SILVER SCREEN VIDEOS: Speaking of the U.S. Naval Academy, I imagine that it’s quite different teaching there as opposed to a typical public college. Do you have any interesting anecdotes about your experiences at the Academy that you could share?


MOLLY BEST TINSLEY: You're right about how different the teaching experience is--the Naval Academy has its own culture, and its undeclared mission is to take teenagers and strip them of their identities rooted in American culture and rebuild their identities as Naval officers, loyal to the chain of command and the Navy/Marine Corps team. The place enforces its own rules and priorities; it exhibits its own dress code and speaks its own language.


Midshipmen were required to stand at attention when I entered the classroom. A Mid who arrived later than I would customarily ask, "Request permission to come aboard, sir... oops, I mean ma'am." I couldn't pretend I enjoyed these rituals. I told my students not to bother with them with me, but reminded them that they'd better hop to their feet and act military if a military officer should walk in the room.


One advantage of teaching at USNA over a civilian school was that class attendance was required. But there was a drawback: Midshipmen were always tired. Their days were long and filled beyond academics with marching and mandatory P.E. Plebes (freshmen) particularly were exhausted, because their "indoctrination" involved all sorts of extra pressure from the upper class--much of it foolish and unnecessarily mean in my eyes.


Anyway, no matter how dynamic our class discussions were, a couple of Mids would drift off to sleep. To give them some responsibility and control over this, I'd allow in-class sleep days (2 per semester for upperclass; 3 for plebes) as long as the sleepers told me ahead of time that was their plan, took seats in the back row, and didn't snore. One Mid even smuggled in a small pillow.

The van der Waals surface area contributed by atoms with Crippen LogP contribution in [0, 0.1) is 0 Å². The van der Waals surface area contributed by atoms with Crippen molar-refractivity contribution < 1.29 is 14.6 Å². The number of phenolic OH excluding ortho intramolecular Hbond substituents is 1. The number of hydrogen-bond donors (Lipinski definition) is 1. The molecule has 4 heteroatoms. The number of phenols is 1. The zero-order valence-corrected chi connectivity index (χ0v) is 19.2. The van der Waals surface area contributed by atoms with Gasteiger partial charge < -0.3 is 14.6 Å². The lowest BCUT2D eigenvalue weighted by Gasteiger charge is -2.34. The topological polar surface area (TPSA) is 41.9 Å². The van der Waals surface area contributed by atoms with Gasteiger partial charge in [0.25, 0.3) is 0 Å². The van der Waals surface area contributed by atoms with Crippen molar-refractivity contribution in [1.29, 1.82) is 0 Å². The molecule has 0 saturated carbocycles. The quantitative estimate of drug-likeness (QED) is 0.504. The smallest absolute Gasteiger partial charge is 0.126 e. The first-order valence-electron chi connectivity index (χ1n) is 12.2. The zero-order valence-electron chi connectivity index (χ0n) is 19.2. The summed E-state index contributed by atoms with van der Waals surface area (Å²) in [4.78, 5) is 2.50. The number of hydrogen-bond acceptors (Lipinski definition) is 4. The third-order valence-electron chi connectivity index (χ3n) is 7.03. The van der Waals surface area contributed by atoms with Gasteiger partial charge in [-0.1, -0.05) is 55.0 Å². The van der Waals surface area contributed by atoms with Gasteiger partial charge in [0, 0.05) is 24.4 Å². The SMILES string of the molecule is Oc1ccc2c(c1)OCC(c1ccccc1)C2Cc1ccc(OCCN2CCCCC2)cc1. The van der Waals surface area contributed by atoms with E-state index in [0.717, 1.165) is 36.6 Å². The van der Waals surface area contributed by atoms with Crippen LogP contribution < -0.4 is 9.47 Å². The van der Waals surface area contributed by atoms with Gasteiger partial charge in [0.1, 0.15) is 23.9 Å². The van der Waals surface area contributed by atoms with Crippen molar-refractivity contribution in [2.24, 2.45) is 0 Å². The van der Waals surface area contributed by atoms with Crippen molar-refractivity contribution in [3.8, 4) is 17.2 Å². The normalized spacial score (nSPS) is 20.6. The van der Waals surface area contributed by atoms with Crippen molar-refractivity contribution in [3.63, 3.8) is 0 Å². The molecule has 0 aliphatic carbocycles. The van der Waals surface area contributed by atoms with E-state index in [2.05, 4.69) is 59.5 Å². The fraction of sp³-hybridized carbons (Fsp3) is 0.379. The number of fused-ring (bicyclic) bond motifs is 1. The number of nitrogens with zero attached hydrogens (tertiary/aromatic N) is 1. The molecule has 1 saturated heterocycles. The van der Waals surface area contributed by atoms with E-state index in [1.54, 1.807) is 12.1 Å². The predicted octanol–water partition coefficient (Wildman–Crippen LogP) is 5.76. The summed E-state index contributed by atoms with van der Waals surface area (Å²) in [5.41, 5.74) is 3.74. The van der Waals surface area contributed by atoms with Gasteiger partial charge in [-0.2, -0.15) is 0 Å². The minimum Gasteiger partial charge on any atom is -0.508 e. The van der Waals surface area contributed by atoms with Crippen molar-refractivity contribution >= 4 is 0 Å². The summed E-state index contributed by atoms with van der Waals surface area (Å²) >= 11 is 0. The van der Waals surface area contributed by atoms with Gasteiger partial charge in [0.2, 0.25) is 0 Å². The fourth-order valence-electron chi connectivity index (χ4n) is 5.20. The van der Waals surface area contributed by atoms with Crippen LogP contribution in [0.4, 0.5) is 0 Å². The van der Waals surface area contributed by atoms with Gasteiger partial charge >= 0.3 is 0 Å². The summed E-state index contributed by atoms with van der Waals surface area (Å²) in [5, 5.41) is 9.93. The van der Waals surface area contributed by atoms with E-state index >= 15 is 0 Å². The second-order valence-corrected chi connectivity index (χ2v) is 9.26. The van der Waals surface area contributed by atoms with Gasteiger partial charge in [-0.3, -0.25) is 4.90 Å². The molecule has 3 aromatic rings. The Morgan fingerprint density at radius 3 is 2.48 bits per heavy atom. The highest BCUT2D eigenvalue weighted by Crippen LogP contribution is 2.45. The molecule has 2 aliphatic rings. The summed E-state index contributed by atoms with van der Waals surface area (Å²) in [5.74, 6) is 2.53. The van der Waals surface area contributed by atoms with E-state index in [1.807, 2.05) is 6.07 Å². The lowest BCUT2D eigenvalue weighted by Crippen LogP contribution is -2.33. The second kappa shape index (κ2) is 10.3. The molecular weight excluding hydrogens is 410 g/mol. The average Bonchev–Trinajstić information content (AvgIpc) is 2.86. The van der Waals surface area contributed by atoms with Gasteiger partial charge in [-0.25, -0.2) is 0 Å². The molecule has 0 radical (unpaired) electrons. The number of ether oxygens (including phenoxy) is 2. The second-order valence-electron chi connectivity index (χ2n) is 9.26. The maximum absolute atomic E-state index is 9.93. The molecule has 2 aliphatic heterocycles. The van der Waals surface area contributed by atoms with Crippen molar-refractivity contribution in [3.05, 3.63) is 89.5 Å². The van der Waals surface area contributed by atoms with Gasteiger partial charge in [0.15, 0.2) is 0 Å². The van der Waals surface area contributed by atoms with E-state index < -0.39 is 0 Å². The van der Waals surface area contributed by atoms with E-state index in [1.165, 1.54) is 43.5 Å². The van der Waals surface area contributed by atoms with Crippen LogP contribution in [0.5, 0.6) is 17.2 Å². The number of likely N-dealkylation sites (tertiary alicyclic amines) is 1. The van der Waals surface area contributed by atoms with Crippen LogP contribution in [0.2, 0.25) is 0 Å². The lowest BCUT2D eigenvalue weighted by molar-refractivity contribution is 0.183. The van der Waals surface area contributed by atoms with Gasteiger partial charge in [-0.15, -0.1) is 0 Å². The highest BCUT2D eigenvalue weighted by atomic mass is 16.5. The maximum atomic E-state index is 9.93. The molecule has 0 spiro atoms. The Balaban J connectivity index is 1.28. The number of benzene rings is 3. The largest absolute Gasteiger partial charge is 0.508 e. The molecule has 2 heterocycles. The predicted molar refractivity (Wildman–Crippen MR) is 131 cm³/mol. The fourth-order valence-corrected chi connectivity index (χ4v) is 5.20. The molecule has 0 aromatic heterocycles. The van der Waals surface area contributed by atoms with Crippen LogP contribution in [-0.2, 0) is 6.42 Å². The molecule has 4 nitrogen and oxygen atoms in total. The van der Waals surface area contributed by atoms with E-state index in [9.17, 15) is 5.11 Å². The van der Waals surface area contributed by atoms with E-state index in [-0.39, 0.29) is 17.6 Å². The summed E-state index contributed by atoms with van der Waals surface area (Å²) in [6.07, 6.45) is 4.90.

If someone started to doze without pre-alerting me, I'd suggest he stand up against the wall or be charged a sleep day. Often Mids used sleep days when they were preparing for an exam in another course, and since they were all taking the same courses, a third of the class might be snoozing on those days. I can only add: Thank god no one above the rank of Lieutenant ever walked in on that scene.


SILVER SCREEN VIDEOS: Let’s talk about Things Too Big to Name for a bit. We know from the start of the novel that your main character, Margaret Torrens, has been accused of a crime, but the book isn’t a traditional mystery. How would you describe it?


MOLLY BEST TINSLEY: Good question. I've heard it referred to as a Literary Mystery, a Literary Thriller, and Psychological Drama. All are fine by me because they appreciate the artful language of the book. I think the key is that the narrative is totally character-driven, and I mean totally. When I was drafting the novel, Margaret was in control.